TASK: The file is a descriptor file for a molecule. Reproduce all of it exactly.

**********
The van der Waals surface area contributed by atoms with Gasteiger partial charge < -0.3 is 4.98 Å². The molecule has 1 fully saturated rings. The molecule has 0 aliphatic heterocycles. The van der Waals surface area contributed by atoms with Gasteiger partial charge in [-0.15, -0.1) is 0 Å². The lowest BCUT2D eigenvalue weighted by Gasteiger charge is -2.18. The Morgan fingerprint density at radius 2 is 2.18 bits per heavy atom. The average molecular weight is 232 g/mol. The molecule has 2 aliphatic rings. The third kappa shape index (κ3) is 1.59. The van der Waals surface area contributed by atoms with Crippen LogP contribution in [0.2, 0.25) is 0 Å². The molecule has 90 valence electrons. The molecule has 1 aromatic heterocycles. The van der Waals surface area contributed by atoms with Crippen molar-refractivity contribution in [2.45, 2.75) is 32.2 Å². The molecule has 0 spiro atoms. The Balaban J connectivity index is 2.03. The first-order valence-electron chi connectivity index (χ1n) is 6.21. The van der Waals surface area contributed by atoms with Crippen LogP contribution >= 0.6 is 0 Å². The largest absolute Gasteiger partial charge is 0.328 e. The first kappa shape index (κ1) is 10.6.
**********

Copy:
The van der Waals surface area contributed by atoms with Gasteiger partial charge < -0.3 is 4.98 Å². The molecule has 1 fully saturated rings. The molecule has 0 aliphatic heterocycles. The van der Waals surface area contributed by atoms with Gasteiger partial charge in [-0.15, -0.1) is 0 Å². The lowest BCUT2D eigenvalue weighted by Gasteiger charge is -2.18. The Morgan fingerprint density at radius 2 is 2.18 bits per heavy atom. The average molecular weight is 232 g/mol. The molecule has 2 aliphatic rings. The third kappa shape index (κ3) is 1.59. The van der Waals surface area contributed by atoms with Crippen LogP contribution in [0.2, 0.25) is 0 Å². The molecule has 90 valence electrons. The molecule has 1 aromatic heterocycles. The van der Waals surface area contributed by atoms with Crippen molar-refractivity contribution in [2.45, 2.75) is 32.2 Å². The molecule has 0 spiro atoms. The Balaban J connectivity index is 2.03. The first-order valence-electron chi connectivity index (χ1n) is 6.21. The van der Waals surface area contributed by atoms with Crippen LogP contribution >= 0.6 is 0 Å². The largest absolute Gasteiger partial charge is 0.328 e. The first kappa shape index (κ1) is 10.6.